“Dating broken white women became a way to reprise a powerlessness that years of sexual abuse and generations of blackphobia had tricked me into believing in. I drowned this feeling of powerlessness in weed and seeking out relationships in which I could engage in yet remain completely hidden from view.”
“If we think too hard, we’ll never do it,” Kellie said. She was right. A cost-benefit analysis would yield no practical reason to grow our family. The only reason to make a new baby was that we felt like it, and we could.
The journey to finding and deciding on my real name, Melinda Valdivia Rude, took about four years.
“I felt I was gradually becoming like those newly married Indian women with henna on their hands at JFK or Heathrow… Of course, I didn’t look anything like them and my wedding bowtie was probably the only equivalent to their bridal henna, but I couldn’t help noticing parallels.”
“Why do we only collect coming out stories, it-gets-better stories, these stories that are set in the past, that tell of a particular set of experiences that not everyone can relate to? Stories that treat the future as if it doesn’t come with a problems of its own.”
For National Poetry Month, an ode to the queer poets who talk about their love, fight for justice, and helped me save myself.
“I didn’t even tell her when the notes started getting specific. Someone calling out my “crossed eyes” in a Tumblr ask. My “pocked skin” in an email. My “hillbilly teeth” on Twitter.”
“Since the wedding has made me come out to more people than I had ever intended, this trip back to my place of origin makes facing their reactions inevitable. Will my physical presence stoke the intensity of their opposition?”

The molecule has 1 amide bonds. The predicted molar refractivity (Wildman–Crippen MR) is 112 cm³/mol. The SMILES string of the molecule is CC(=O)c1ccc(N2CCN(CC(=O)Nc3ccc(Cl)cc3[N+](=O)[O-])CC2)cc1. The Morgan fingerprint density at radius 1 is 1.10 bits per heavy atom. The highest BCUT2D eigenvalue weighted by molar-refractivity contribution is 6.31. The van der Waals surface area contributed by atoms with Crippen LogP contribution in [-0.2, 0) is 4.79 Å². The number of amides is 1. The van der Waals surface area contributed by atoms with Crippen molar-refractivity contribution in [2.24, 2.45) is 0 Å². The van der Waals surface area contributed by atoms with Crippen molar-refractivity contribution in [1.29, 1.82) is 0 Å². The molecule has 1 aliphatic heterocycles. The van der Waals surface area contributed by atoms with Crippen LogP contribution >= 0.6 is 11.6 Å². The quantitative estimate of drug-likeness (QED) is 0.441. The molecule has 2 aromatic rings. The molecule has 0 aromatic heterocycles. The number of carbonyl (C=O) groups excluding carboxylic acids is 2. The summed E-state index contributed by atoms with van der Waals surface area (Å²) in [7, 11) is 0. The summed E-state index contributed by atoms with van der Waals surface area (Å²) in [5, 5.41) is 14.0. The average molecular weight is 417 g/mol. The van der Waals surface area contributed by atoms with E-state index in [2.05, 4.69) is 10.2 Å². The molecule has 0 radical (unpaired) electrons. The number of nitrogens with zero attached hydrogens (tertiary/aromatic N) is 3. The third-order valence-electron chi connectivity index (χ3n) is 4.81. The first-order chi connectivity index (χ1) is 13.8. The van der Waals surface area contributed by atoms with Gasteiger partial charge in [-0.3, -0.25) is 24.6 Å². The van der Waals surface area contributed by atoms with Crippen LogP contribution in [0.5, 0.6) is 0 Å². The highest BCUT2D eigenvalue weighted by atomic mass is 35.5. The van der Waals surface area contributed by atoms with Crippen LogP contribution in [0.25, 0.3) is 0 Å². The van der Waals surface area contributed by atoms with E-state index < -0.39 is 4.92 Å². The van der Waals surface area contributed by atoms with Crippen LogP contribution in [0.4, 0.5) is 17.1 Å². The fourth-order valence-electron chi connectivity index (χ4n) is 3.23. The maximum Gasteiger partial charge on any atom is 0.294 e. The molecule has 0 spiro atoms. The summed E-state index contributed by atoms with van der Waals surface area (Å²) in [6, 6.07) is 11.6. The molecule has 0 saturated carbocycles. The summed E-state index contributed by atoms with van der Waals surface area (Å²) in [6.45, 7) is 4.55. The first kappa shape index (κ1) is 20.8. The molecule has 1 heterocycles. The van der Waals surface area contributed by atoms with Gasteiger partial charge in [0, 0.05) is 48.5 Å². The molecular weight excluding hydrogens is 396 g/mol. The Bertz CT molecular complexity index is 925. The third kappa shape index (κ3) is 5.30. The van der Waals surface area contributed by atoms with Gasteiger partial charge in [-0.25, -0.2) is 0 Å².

“If Simón was a girl, then I was a dyke and if my father let the song play, then maybe I could sing to him and we’d finally be able to speak to each other.”
Really, I’m not sure why we feel like we have to keep on amplifying this fight. A solid two-thirds of trans women are on both sides of this so-called divide. We’re a part of both communities.
“One morning, while I was applying my new lighter makeup, I accidentally put too much banana powder on which created a shroud of ashy yellow veil all around the center of my face. I stopped and stared back at my reflection. I looked absolutely foolish. Here I was relishing in this depigmentation of my beautiful ebony skin that I no longer looked like myself.”
Gay districts are safer, more open and more profitable than ever before, but for whom?
The best part is always the journey.
“Not being an asshole” to myself meant admitting that my mom’s death and her illness permeate every single part of my being, and always will.
“When I’m worrying about how to teach without coming off as a bitch because I expect students to be quiet when I’m talking, I’m not thinking as much as I should be about whether my students are really learning.”
How the Pathetic Lesbian trope managed to scare me straight while making me laugh.
So maybe my pregnancy path isn’t as simple and straightforward as baby books would have you believe it should be because I’m a poor QPoC with anxiety, but it has been an interesting worthwhile journey so far. I can’t wait until I can take the next step.
If we don’t abundantly love each other, we can’t have an abundant relationship with God. I must embrace an interpretation of my faith that requires unconditional love for queer people because any less would be to deny my own humanity and that of my community.
Was I so far from the idea of trans in her head, that there was no way I could be “one of them”? Or did she refuse to make the association because there was something so wrong with being a trans woman that she could never be attracted to one?
People would look surprised and say, “But…you can’t be a girl. You’re a blacksmith!”